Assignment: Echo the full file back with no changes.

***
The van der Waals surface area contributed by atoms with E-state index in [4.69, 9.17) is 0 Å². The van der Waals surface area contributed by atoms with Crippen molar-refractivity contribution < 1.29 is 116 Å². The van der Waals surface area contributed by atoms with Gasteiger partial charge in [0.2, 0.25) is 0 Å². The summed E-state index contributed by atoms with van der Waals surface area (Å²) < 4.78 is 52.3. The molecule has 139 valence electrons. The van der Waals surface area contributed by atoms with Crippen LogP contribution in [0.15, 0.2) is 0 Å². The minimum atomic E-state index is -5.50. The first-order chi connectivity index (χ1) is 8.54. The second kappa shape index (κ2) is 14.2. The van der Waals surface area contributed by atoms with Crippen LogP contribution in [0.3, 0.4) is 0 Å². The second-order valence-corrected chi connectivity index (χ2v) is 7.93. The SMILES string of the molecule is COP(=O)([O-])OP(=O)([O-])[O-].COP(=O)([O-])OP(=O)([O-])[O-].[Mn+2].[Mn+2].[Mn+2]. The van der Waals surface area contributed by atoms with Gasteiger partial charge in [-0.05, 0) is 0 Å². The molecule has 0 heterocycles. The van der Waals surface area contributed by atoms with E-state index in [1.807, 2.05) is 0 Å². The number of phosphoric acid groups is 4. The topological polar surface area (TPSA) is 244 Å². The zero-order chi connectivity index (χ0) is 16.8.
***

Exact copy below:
The van der Waals surface area contributed by atoms with E-state index in [4.69, 9.17) is 0 Å². The van der Waals surface area contributed by atoms with Crippen molar-refractivity contribution < 1.29 is 116 Å². The van der Waals surface area contributed by atoms with Gasteiger partial charge in [0.2, 0.25) is 0 Å². The summed E-state index contributed by atoms with van der Waals surface area (Å²) < 4.78 is 52.3. The molecule has 139 valence electrons. The van der Waals surface area contributed by atoms with Crippen LogP contribution in [0.15, 0.2) is 0 Å². The minimum atomic E-state index is -5.50. The first-order chi connectivity index (χ1) is 8.54. The second kappa shape index (κ2) is 14.2. The van der Waals surface area contributed by atoms with Crippen LogP contribution in [0.3, 0.4) is 0 Å². The second-order valence-corrected chi connectivity index (χ2v) is 7.93. The SMILES string of the molecule is COP(=O)([O-])OP(=O)([O-])[O-].COP(=O)([O-])OP(=O)([O-])[O-].[Mn+2].[Mn+2].[Mn+2]. The van der Waals surface area contributed by atoms with Gasteiger partial charge in [-0.05, 0) is 0 Å². The molecule has 0 heterocycles. The van der Waals surface area contributed by atoms with E-state index in [1.807, 2.05) is 0 Å². The number of phosphoric acid groups is 4. The topological polar surface area (TPSA) is 244 Å². The zero-order chi connectivity index (χ0) is 16.8.